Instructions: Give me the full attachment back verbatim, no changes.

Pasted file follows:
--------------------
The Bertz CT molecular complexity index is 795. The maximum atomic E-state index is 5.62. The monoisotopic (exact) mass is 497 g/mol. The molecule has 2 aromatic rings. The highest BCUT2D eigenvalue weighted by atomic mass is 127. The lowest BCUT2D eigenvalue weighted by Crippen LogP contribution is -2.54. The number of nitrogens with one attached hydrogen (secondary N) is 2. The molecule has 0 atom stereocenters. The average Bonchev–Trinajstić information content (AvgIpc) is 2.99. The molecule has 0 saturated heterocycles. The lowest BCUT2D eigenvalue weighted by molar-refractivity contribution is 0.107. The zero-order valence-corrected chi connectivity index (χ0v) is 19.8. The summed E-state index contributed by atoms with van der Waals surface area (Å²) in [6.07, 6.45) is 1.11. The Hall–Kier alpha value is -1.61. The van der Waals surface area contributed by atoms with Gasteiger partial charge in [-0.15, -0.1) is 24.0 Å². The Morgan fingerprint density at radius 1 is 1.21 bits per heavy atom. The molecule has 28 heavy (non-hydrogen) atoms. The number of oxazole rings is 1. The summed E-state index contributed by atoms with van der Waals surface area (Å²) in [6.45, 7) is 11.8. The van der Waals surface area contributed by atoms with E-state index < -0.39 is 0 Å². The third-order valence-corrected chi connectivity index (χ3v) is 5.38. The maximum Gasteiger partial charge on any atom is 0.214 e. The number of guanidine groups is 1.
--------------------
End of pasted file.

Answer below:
The Bertz CT molecular complexity index is 795. The maximum atomic E-state index is 5.62. The monoisotopic (exact) mass is 497 g/mol. The molecule has 2 aromatic rings. The highest BCUT2D eigenvalue weighted by atomic mass is 127. The lowest BCUT2D eigenvalue weighted by Crippen LogP contribution is -2.54. The number of nitrogens with one attached hydrogen (secondary N) is 2. The molecule has 0 atom stereocenters. The average Bonchev–Trinajstić information content (AvgIpc) is 2.99. The molecule has 0 saturated heterocycles. The lowest BCUT2D eigenvalue weighted by molar-refractivity contribution is 0.107. The zero-order valence-corrected chi connectivity index (χ0v) is 19.8. The summed E-state index contributed by atoms with van der Waals surface area (Å²) in [6.07, 6.45) is 1.11. The Hall–Kier alpha value is -1.61. The van der Waals surface area contributed by atoms with Gasteiger partial charge in [-0.15, -0.1) is 24.0 Å². The Morgan fingerprint density at radius 1 is 1.21 bits per heavy atom. The molecule has 28 heavy (non-hydrogen) atoms. The number of oxazole rings is 1. The summed E-state index contributed by atoms with van der Waals surface area (Å²) in [6.45, 7) is 11.8. The van der Waals surface area contributed by atoms with E-state index < -0.39 is 0 Å². The third-order valence-corrected chi connectivity index (χ3v) is 5.38. The maximum Gasteiger partial charge on any atom is 0.214 e. The number of guanidine groups is 1.